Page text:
The first two months of the year were in fact dominated by events in the month preceding them. Just as parliament was rising for recess in December 2015 it announced the fate of the FiT, confirming that it would close to new applicants from 16 January 2016 and then re-open on 8 February at a significantly reduced rate.

While it was not cut to the extent originally planned, 4.39p/kWh for domestic systems was still a reduction of 64% and enough, predictably, to cause widespread consternation within the industry. The reduction sparked a rush to complete systems at the 12.03p/kWh rate. In January there were more than 17,000 >4kW solar systems installed and a further 700 systems in the 4-10kW band.

The impact was swift. Just 3,088 residential systems were installed in February, adequately reflecting the level of interest in adopting the technology as soon as the returns were stripped back to less than 5%. That drop in deployment of more than 80% would become an overarching theme for UK solar throughout the year.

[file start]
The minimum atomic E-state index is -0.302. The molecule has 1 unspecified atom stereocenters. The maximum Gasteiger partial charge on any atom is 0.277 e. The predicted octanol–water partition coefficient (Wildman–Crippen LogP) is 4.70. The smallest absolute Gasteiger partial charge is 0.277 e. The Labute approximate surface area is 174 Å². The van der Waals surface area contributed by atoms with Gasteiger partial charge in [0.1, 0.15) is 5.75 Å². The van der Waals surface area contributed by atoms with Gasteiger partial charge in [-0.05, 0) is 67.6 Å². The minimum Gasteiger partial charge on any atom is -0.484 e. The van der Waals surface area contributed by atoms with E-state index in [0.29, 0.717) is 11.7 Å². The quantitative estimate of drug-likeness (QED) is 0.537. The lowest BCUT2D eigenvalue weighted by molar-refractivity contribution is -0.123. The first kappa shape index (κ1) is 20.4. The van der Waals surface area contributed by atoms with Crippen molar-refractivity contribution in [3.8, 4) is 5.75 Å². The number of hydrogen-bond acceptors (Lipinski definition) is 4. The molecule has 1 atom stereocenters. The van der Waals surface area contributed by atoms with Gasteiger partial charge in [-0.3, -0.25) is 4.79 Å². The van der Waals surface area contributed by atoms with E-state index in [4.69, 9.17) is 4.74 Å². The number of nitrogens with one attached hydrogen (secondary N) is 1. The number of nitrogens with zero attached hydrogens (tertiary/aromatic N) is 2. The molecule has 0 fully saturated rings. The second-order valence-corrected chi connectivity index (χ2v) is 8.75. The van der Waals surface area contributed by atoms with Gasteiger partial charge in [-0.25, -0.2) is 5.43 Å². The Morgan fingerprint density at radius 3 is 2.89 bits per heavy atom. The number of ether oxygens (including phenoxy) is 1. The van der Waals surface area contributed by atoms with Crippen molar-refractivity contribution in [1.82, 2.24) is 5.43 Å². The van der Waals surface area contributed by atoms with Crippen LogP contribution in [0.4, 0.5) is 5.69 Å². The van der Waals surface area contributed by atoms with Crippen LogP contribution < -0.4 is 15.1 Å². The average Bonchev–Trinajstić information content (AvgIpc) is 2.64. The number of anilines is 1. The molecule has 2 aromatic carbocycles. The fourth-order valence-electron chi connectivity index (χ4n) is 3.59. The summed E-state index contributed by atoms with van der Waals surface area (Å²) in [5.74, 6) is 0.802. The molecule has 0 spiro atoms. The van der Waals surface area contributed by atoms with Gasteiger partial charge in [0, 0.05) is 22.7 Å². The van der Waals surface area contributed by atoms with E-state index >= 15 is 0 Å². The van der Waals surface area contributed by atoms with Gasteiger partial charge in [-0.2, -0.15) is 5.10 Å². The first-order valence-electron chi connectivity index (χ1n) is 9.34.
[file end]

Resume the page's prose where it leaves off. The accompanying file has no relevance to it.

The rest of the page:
Political opposition to the cuts was launched by both Labour and the Lib Dems, the latter of whom sought to force a debate in the House of Lords. Early day motions laid in a bid to block the cuts were however quickly dismissed and the industry was warned not to get its hopes up; the new feed-in tariff regime was here to stay.

But while the traditional solar sector was diminishing before the industry’s very eyes, new, exciting avenues were opening up. Technological advances were helping propel the industry to innovative new scenarios, the most intriguing – and potentially revolutionary – of which was undoubtedly energy storage.

Battery storage technologies had of course been emerging for some time before January, but in February Solar Plants claimed to fit the UK’s first Tesla Powerwall in a home in Cardiff. It was a landmark installation for the industry considering Tesla’s brand-led, Apple-esque appeal and was the sign of things to come. Tesla was certainly not the first to have installed a residential battery and it was not the last big brand to enter the UK, but the breaking of its duck in the UK reinforced the vision that storage was on the horizon and was the source of much confidence.

Solar too took to the water in February. Lightsource started construction on Europe’s largest floating solar array, developing a 6.3MW system on the Queen Elizabeth II reservoir in London on behalf of Thames Water. More than 23,000 solar panels now rest on 61,000 floats, held in place by 177 anchors and the system will help the water utility generate a third of its own power by 2020.

Meanwhile, other headline grabbing news in the first two months of the year: